NEW DELHI/SINGAPORE (Reuters) - Bilateral climate agreements are no solution to fighting global warming and could trigger unwelcome competitive pressures, India’s top climate change negotiator said on Tuesday.
The United States and China last month signed a memorandum of understanding that promised more cooperation on climate change while India and the United States also agreed last month to set up a strategic dialogue, with climate change as a component.
But some analysts fear Washington could be trying to drive a wedge between the positions of developing nations, which demand rich states commit to deeper emissions cuts by 2020 and pay billions in annual funds to fight global warming.
The U.S. climate change envoy, Todd Stern, was in Brazil last week, urging that country to be a leader in U.N.-led climate talks as part of Washington’s efforts to get poorer nations to curb their emissions.
“Climate change being a cross-cutting and truly global challenge, it is difficult to see how bilateral agreements could fill the gap,” India’s special envoy for climate change, Shyam Saran, said.
“This is unlike trade or security related issues. We need an agreement based on a spirit of collaboration and not on a false sense of competitive compulsion,” he told Reuters in an email interview.
World nations hope to seal a broader climate pact at the end of the year in Copenhagen to replace the U.N.’s Kyoto Protocol.
But negotiations have become deeply polarised. Developing nations say rich states are responsible for most of the greenhouse gas pollution emitted since the Industrial Revolution and that poverty alleviation and economic growth are priorities.
Rich nations point to rapid emissions growth in major developing states such as India, China and Brazil and say they must agree to steps to curb their carbon pollution to limit how much the world warms in coming decades.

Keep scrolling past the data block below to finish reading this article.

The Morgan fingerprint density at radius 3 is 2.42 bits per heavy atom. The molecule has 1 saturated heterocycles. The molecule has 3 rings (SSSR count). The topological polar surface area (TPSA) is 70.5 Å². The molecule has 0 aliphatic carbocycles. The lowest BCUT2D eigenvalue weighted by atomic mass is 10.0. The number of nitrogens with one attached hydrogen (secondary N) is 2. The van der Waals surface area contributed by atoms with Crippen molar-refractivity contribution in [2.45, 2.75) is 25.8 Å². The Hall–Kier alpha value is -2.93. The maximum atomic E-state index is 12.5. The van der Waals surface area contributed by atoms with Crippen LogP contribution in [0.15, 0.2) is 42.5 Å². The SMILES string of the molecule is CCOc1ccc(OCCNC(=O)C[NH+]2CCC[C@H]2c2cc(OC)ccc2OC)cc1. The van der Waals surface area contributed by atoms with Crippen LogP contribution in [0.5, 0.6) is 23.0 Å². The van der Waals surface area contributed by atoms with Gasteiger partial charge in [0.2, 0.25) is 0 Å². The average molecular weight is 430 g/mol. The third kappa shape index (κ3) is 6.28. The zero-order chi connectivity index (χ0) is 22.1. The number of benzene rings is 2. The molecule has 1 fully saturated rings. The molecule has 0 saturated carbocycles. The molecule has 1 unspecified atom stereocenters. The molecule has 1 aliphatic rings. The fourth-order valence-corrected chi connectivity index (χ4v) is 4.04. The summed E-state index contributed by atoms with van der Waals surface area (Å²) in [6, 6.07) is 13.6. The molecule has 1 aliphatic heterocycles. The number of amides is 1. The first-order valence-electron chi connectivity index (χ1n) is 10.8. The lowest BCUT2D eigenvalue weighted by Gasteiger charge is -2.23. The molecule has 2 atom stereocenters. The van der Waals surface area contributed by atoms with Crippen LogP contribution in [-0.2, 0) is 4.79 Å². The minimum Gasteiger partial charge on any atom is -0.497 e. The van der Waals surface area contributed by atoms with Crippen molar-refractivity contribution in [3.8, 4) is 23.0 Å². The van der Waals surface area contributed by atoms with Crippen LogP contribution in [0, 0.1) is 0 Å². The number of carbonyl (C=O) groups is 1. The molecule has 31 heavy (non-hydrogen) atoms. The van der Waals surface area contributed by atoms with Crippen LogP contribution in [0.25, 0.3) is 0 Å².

“We are prepared to do even more if an equitable and supportive global climate regime is put in place at Copenhagen,” Saran said, pointing to India’s efforts to pursue renewable energy and other steps to cut emissions.
Data released on Monday by German renewable energy industry institute IWR showed India’s emissions of planet-warming carbon dioxide grew 125 percent between 1990 and 2008, while China’s grew 178 percent and the United States 17 percent.
China is the world’s top greenhouse gas polluter, followed by the United States, Russia, India and Japan.
Saran denied developing nations were split in their negotiation positions for a new climate agreement.
“The Group of 77 plus China has a good record of coming out with well-reasoned and coordinated positions even though on some specific issues our perspectives may be somewhat different.”
But India’s environment minister Jairam Ramesh will soon visit China, Brazil and South Africa to try to coordinate a negotiating stance, he recently told parliament.
“America has got a lot of money, muscle power and there is a possibility that India maybe is left out as the lone voice (in Copenhagen),” Sunita Narain, head of the New Delhi-based Centre for Science and Environment, told Reuters.
“I completely condemn the U.S. effort to create a wedge in the developing world. It doesn’t ever want a strong multi-lateral agreement,” she added.
Saran said it was a “misleading perception” that India was in danger of becoming a lone voice in climate talks and also urged the United States to take the lead in development and deployment of climate-friendly technologies.
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